Manchester City were about as bright as a 15 watt bulb as they dipped in the defence of their Premier League crown at the Stadium of Light.
City were widely expected to be basking in the glow of their fifth away win of the season at Sunderland today – instead their title hopes are flickering like dodgy Christmas illuminations.
Dim and dismal, this was a dark chapter in City’s less than convincing season, as they struggled to hold a candle to a spirited second half performance from Martin O’Neill’s men.
For the third season running, Roberto Mancini’s side came a cropper to their underdog hosts, leaving Sky Blue supporters scratching their heads in bemusement.
Just what is it about a trip to Wearside that undermines a team bristling with attacking intend and brimming over with brio, time and time again?
Admittedly it doesn’t help when your highly accomplished and universally acclaimed goalkeeper concedes a goal as soft as a goose feather duvet resting on quicksand?
Ex-City winger Adam Johnson’s 53rd minute punt into City’s 18 yard box was more rocket salad Boxing Day leftovers than rocket fast. The limp attempt crept under Joe Hart almost apologetically and ‘AJ’ looked suitably bemused at his belated Christmas gift from his former team mate.
City could argue, with some justification that warhorse and bandaged Pablo Zabaleta, was fouled by the uncouth Gardner in the run up to the goal, but that wouldn’t account for a big fat NIL on the City score sheet after 90 minutes.
This was a wretched afternoon for the Champions and a worrying one as far as the immediate future is concerned. It comes amid a run of unconvincing displays typified by lethargic build ups and the squandering of scoring chances.
It was a day when sequences were shattered. Previously, every time Aquero and Tevez had started together (14 occasions) City won. City also held the last unbeaten away record in the division – not any more.
A first away defeat since Easter Sunday should be viewed in perspective. 11 games is a fine run by any standards, but it’s the manner of the loss, within a perception that this is a City team lacking the panache and power of last season, that is a worry.
Yes, City’s backline has seen more changes than supermodel’s shedding their kit at a Milanese fashion show, but it’s scoring goals, rather than conceding them, where City have been lacking.
It’s a damning indictment that when it came to snatching a last gasp equaliser, Tevez was off the field, Balotelli was off the radar and Joleon Lescott was off the sub’s bench and hoping to get his head on the ball from any set pieces that might arise late on.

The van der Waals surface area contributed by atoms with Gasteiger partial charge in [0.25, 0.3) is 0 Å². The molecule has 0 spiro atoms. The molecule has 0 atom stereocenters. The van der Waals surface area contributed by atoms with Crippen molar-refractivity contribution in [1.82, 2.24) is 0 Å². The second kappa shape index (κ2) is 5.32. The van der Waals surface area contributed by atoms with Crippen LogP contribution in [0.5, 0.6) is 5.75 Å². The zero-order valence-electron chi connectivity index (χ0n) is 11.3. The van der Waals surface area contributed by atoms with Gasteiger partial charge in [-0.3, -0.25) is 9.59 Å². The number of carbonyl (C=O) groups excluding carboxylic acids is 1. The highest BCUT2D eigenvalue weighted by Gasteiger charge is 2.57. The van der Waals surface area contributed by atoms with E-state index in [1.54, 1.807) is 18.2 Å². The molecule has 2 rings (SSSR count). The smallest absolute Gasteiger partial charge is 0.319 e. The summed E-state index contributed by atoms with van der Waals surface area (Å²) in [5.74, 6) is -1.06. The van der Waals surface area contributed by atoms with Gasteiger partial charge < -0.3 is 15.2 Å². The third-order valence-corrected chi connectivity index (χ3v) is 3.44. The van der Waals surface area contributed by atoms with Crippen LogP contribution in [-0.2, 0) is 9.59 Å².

The sombre post match inquest seemed light years away as the visitors dominated the first half. Returning skipper, Vincent Kompany’s eighth minute header hit the crossbar with Sunderland keeper Simon Mignolet beaten.
The Belgian shot stopper reacted quickly to the loose ball thwarting Yaya Toure’s follow up attempt. He smothered a 24th minute shot by David Silva following a good Argentine link-up between Aguero and Tevez.
Steven Fletcher reversed the one way flow of traffic forcing an excellent save from Hart with a stinging low drive. It signalled a gradual shift in emphasis and influence as Sunderland proficiently quelled and repelled the City attacks.
City’s two previous 1-0 defeats were riddled with controversy and ill –fortune – not this one.
It’s now mid-point in the season. City are seven points adrift of United, their play is ponderous, the goals aren’t flowing and, as an outsider looking in, one wonders if Mancini is getting the maximum out of the ‘materials’ at his disposal.
He didn’t have the best summer transfer market missing major targets like De Rossi and, loathe to say it, Van Persie (praise be that he still lives). That probably owed more to Brian Marwood than Mancini.
City need to be active in the January window if they are to retain the title. In Txiki Begiristain, Manchester City have a Director of Football well versed in negotiating big transfers. The question is do City want Mancini to spend the next tranche of Abu Dhabi dollars or is a war chest on hold for his successor?
As a fan I want whatever will deliver ongoing success to Manchester City. I would prefer it to be with the man who delivered City’s first trophy in 35 years and first title in 44, if he can get the job done.
He does however, need to re-assert his managerial pedigree and wheel and deal. If City don’t back him next month, it will handicap his ability to deliver which in turn will lead to his demise.
We can but watch as events unfold.